Recipients of the Award of Merit

Joe Soderquist

Award of Merit
April, 1998, San Diego, CA

Joe Soderquest retired from the FAA and the Handbook before a system of awards was instituted. However, it would be impossible to have an Award of Merit without recognizing the founder of the modern CMH-Handbook-17. Joe had the vision of revitalizing the Handbook in 1978 as an important tool that the FAA could use to support approval of composite aircraft structures. At the same time, he structured the goals and processes of the handbook so that became a national resource for all composite programs. Joe's personal energy and vision have left an indelible stamp on the world-class product that we have today.

Joe was recognized at a retirement banquet in April, 1998

Mark Vangel
Award of Merit
October, 2003, Charleston, SC

As chairman of the Awards Committee, I'm pleased to have the opportunity to give the Handbook's first Award of Merit to Dr. Mark Vangel.

The Award of Merit was conceived as the CMH-17 organization's highest honor. It recognizes major service toward advancing the goals of the handbook. The process established by the committee is that nominations for this award are passed along to the executive committee and handbook chairman for approval. When Mark's name was mentioned, there was unanimous agreement that he fit the model for the intent of this award. The award was actually made at the 2002 meeting, but because of Mark's new responsibilities, this is our first opportunity to actually give it to him. The Award of Merit is not given at every meeting, and indeed, there have been no additional nominations since Mark's.

For those of you that are new to CMH-17, Mark was the chairman of the Statistics Working Group, and our statistics guru for many years. For a handbook with the words "authoritative source of statistically-based characterization data" in our mission statement, this is clearly an important role. Mark came to us by way of the National Institute of Standards and Technology. His leadership gave us the rather impressive Chapter 8, and his guidance touched many other sections. In recent years he tackled the issue of equivalency in data, and was instrumental in developing the AGATE methodology being used in the General Aviation Community.

One of Mark's traits that has helped the Handbook tremendously is his appreciation for the fact that there are engineering and practical aspects of the Handbook statistics as well as the desire for statistical rigor. Although Mark is not a composites engineer, and strives for statistical accuracy, he has always been willing to acknowledge the need for engineering judgment. He has realized that what might be statistically significant may not be significant or of interest from an engineering standpoint. I remember being at many meetings where Mark begged for "real" data to test abstract methods. This has provided a welcome balance in the statistical guidelines in the Handbook. Another important trait was his ability, and patience to explain statistical concepts to other engineers. This frequently required multiple attempts using different physical examples to get the point across to those of us that were statistically challenged.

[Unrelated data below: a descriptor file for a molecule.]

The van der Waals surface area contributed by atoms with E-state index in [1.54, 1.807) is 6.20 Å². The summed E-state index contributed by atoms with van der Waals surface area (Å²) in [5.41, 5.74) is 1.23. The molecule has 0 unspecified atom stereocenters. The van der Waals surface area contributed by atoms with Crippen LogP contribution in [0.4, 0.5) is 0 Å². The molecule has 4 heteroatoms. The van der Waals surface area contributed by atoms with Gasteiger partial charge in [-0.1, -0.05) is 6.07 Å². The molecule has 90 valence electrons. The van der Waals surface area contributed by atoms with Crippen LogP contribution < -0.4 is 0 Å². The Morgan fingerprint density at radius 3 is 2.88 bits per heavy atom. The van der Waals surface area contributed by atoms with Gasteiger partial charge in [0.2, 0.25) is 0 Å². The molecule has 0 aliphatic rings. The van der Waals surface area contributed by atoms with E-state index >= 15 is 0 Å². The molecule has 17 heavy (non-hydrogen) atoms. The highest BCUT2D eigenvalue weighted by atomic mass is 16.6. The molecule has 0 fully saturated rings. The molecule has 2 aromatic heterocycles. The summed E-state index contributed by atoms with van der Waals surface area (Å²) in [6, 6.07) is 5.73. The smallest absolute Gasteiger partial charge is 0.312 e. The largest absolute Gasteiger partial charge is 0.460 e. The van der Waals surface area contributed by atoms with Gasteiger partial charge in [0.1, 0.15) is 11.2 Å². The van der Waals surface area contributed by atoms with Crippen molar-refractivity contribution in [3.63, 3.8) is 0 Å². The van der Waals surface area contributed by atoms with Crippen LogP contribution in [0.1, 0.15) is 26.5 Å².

Mark stepped down as chair of statistics in 2002 because of a change of jobs. However, his legacy will remain with the handbook for decades to come.

Gary Hagnauer
Award of Merit
January, 2008

Dana Granville
Award of Merit

August 2012, Boston, MA


Dana Granville was awarded the CMH-17 Award of Merit at the Boston meeting in August 2012.  He has been a faithful and productive member of MIL-HDBK-17 and CHM-17 for 20 years.  He started as a member of the Materials and Processes Working Group in 1993.  In the fall of 1995 he was asked by then Chairman Gary Hagnauer to co-chair the Specialized Data Development Working Group with Gene Camponeschi and Terry VanDiver.  Under his leadership this Working Group provided an opportunity for contributors to the Handbook to learn about novel composite materials for applications other than aircraft, and about the processing challenges that were associated with their use.  Development of composites for sea and ground vehicles was supported by the activities of the Working Group, and information about novel material forms and processing methods was made available through the Handbook.  In 2000 Dana was asked to serve as Co-Chair of the PMC Coordination Group with Larry Ilcewicz .   He was instrumental in getting the Composite Handbook briefed at annual Defense Manufacturing Conferences and SAMPE conferences, and helped establish the key partnership with NASA's National Center for Advanced Materials Performance (NCAMP).  He has been a champion of composite materials, and a friend to all his colleagues in CHM-17 and beyond. 


Dana holds a B.S. in Plastics Engineering from UMASS-Lowell, and is just retired senior materials engineer for the Materials Manufacturing Technology Branch of the Weapons and Materials Research Directorate at the U.S. Army Research Laboratory (ARL), Aberdeen Proving Ground, MD. He has over 37 years experience with thermoplastic and thermosetting polymer materials and processing methods. He served as Army Principal and is past chair of the DoD Manufacturing Technology (MANTECH) Composites Processing and Fabrication Subpanel, Army deputy of the DOD RELIANCE 21 Technical Panel for Advanced Materials, and served on the Journal of Advanced Materials (JAM) editorial board.  Locally, he continues to serve as a trustee for the Plastics Institute of America at UMASS-Lowell, industrial board member at Northeastern University, and is an officer and Board of Directors member of the Society for Advancement of Materials and Process Engineering (SAMPE).